I sped down the wooded and rocky hill, wind in my face, maneuvering my mountain bike through an exhilarating series of high-banked curves aptly called the Bobsled Trail.

At the bottom, my heart pounding, I caught my breath.

“Wow, that was about as much fun as you can have on two wheels,” I told my riding partner.

Though I’m past my mid-60s and have only been mountain biking seriously for three years, I’m hooked. And ready to tell nonriders — no matter their age — that they’re missing out on a ton of fun, a great workout, and a unique outdoor experience.

Like cross-country skiing, running or hiking, mountain biking is for all ages, and it’s a lifetime sport — one that people can do virtually their entire life. I’ve encountered 10-year-olds as well as 70-year-olds riding intermediate-level trails.

The mountain bike craze continues to grow, and for good reason — it’s a blast. Trails have sprouted up around the state, even in unlikely spots like the old iron mining area near Crosby, Minn., home of Cuyuna Country State Recreation Area and its famed Bobsled Trail, which makes me feel like a giddy 10-year-old every time I ride it.

Unfortunately, some people — probably including many in my baby boomer generation — think mountain biking is a sport for the reckless young. Sure, a lot of riders I encounter are younger than 40. But if you can pedal a bike, you can tool through the woods on a mountain bike trail.

“When I’m on my bike, I feel like a kid again,” said Duane Lee, a riding buddy. (He’s 64.)

It’s also a very cool way to explore the outdoors.

I’ve encountered wild turkeys, pheasants, deer and even a flock of wood ducks on trails in the metro area. I slammed on my brakes to watch a snapping turtle the size of two dinner plates amble near the trail.

I’ve biked when the heat and humidity caused sweat to pour off my bike helmet and when snowflakes and sleet stung my face.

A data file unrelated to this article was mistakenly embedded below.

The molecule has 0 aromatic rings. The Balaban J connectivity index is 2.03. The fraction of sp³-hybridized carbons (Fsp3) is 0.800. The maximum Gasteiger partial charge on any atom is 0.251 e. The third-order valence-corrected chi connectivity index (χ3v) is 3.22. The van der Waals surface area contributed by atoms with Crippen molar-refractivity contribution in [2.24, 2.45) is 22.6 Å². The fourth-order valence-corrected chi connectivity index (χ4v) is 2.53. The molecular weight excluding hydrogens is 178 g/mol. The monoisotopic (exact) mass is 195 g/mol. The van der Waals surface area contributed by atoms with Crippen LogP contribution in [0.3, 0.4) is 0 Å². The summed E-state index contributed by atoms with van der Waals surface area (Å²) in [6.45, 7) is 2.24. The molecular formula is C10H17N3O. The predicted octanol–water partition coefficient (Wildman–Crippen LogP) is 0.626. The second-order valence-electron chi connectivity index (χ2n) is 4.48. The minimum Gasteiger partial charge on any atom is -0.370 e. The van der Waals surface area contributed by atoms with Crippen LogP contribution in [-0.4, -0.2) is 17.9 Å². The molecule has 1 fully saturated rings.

Depending on how fast you push yourself and what type of trail you’re on, mountain biking requires concentration. Take your eyes off a mountain bike trail, even for a moment, and you could eat dirt.

Which is part of the allure.

Mountain biking is like Alpine skiing: you have to pick the best route on a trail. There are rocks, roots, drops, and even logs to either avoid or roll over.

I’m a lifelong cross-country skier, and skate-skiing when conditions are fast is exhilarating. But I get that same rush more often on a mountain bike because usually conditions are ALWAYS fast.

More than cranking

But it’s not all about speed. A ride last fall at Elm Creek Park Reserve in Maple Grove, with leaf color peaking, compelled me to stop and soak in the beauty and inhale the scent of decaying leaves.

Pedaling a bike is simply a unique way to access the woods.

I’m also a lifelong runner and enjoy running trails. But mountain biking offers me a great aerobic workout without the pounding my body takes when I run.

Sure, there’s some risk. I’ve fallen twice, once on a slippery tree root and again on a boulder after a rain. Fortunately, only my pride was hurt.

I ride as fast as I dare for a 66-year-old — which is fast enough to blast past novice riders. But not fast enough to stay ahead of younger — and faster — riders. Man or woman.

One thing I’ve learned: mountain bikers are a welcoming bunch. Everyone rides at their own level. And even the best riders know that they once were novices, too.

My goal these days is to have fun but not fall. Because it’s a lot easier picking yourself up from a crash when you’re 35 than 65.

So spring has finally arrived. And here’s my advice: If you haven’t been on a mountain bike, don’t let age or inexperience discourage you from trying.

I can’t guarantee you’ll feel like a kid again. But I can almost guarantee it will put a smile on your face.

Easy trails to start out

There are oodles of mountain bike trails in Minnesota, from gnarly to meek. If you’re a newbie to the sport, my suggestion is start on easy trails and work your way up as you gain confidence. Another suggestion: If you get to a spot on the trail that you don’t feel comfortable tackling, just get off your bike and walk that section. (Don’t forget your bike helmet.)

Some easier rides include:

Elm Creek Park Reserve, Maple Grove. This Three Rivers Park District single-track trail system has 2.2 miles rated “easy” and 8.1 miles rated “more difficult,’’ but I consider all 10.3 miles very rideable for novices.

• The Minnesota River Bottoms trail in Bloomington winds 7 miles along the Minnesota River. It is mostly flat. Because the trail floods at high water, it is ever-changing, and fresh sand and silt add to the challenge.

• Lebanon Hills Regional Park mountain bike trails in Eagan have a fun beginner loop and a nice 8-mile intermediate loop.

• The Galloping Goose trail (formerly Easy Street) at Cuyuna Country State Recreation Area near Crosby, Minn., is a 6-mile loop around Huntington Mine Lake and offers a scenic introduction to the sport and one of the finest mountain bike trail systems in the nation.


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